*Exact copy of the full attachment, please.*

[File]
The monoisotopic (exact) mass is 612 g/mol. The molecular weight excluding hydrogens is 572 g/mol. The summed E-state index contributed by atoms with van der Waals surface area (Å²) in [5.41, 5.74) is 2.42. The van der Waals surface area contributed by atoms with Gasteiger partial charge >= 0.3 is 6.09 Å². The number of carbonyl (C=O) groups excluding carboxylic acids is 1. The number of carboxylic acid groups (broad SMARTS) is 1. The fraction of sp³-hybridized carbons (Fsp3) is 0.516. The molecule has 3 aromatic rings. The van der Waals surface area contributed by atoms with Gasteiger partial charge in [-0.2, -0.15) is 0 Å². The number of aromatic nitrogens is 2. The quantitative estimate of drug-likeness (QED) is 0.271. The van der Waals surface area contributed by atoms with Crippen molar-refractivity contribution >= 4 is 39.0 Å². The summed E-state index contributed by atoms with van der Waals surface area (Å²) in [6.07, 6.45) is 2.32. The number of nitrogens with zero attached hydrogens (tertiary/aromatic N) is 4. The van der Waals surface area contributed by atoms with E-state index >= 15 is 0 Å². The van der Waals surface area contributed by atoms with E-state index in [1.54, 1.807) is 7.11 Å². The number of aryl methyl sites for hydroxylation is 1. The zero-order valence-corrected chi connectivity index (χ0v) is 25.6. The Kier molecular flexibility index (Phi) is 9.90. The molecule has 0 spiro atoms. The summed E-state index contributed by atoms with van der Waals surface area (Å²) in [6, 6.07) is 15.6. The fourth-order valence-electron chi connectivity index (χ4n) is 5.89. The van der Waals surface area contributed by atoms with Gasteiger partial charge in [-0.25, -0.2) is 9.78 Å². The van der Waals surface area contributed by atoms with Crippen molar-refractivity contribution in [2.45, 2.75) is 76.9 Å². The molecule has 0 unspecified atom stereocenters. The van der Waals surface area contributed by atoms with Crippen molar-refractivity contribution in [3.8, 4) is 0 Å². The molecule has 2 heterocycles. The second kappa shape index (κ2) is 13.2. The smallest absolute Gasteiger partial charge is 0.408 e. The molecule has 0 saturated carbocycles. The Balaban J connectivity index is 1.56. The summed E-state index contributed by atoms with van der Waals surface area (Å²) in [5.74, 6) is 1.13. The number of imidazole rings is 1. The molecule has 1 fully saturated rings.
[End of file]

The monoisotopic (exact) mass is 612 g/mol. The molecular weight excluding hydrogens is 572 g/mol. The summed E-state index contributed by atoms with van der Waals surface area (Å²) in [5.41, 5.74) is 2.42. The van der Waals surface area contributed by atoms with Gasteiger partial charge >= 0.3 is 6.09 Å². The number of carbonyl (C=O) groups excluding carboxylic acids is 1. The number of carboxylic acid groups (broad SMARTS) is 1. The fraction of sp³-hybridized carbons (Fsp3) is 0.516. The molecule has 3 aromatic rings. The van der Waals surface area contributed by atoms with Gasteiger partial charge in [-0.2, -0.15) is 0 Å². The number of aromatic nitrogens is 2. The quantitative estimate of drug-likeness (QED) is 0.271. The van der Waals surface area contributed by atoms with Crippen molar-refractivity contribution >= 4 is 39.0 Å². The summed E-state index contributed by atoms with van der Waals surface area (Å²) in [6.07, 6.45) is 2.32. The number of nitrogens with zero attached hydrogens (tertiary/aromatic N) is 4. The van der Waals surface area contributed by atoms with E-state index >= 15 is 0 Å². The van der Waals surface area contributed by atoms with E-state index in [1.54, 1.807) is 7.11 Å². The number of aryl methyl sites for hydroxylation is 1. The zero-order valence-corrected chi connectivity index (χ0v) is 25.6. The Kier molecular flexibility index (Phi) is 9.90. The molecule has 0 spiro atoms. The summed E-state index contributed by atoms with van der Waals surface area (Å²) in [6, 6.07) is 15.6. The fourth-order valence-electron chi connectivity index (χ4n) is 5.89. The van der Waals surface area contributed by atoms with Gasteiger partial charge in [-0.25, -0.2) is 9.78 Å². The van der Waals surface area contributed by atoms with Crippen molar-refractivity contribution in [2.45, 2.75) is 76.9 Å². The molecule has 0 unspecified atom stereocenters. The van der Waals surface area contributed by atoms with Crippen molar-refractivity contribution in [3.8, 4) is 0 Å². The molecule has 2 heterocycles. The second kappa shape index (κ2) is 13.2. The smallest absolute Gasteiger partial charge is 0.408 e. The molecule has 0 saturated carbocycles. The Balaban J connectivity index is 1.56. The summed E-state index contributed by atoms with van der Waals surface area (Å²) in [5.74, 6) is 1.13. The number of imidazole rings is 1. The molecule has 1 fully saturated rings.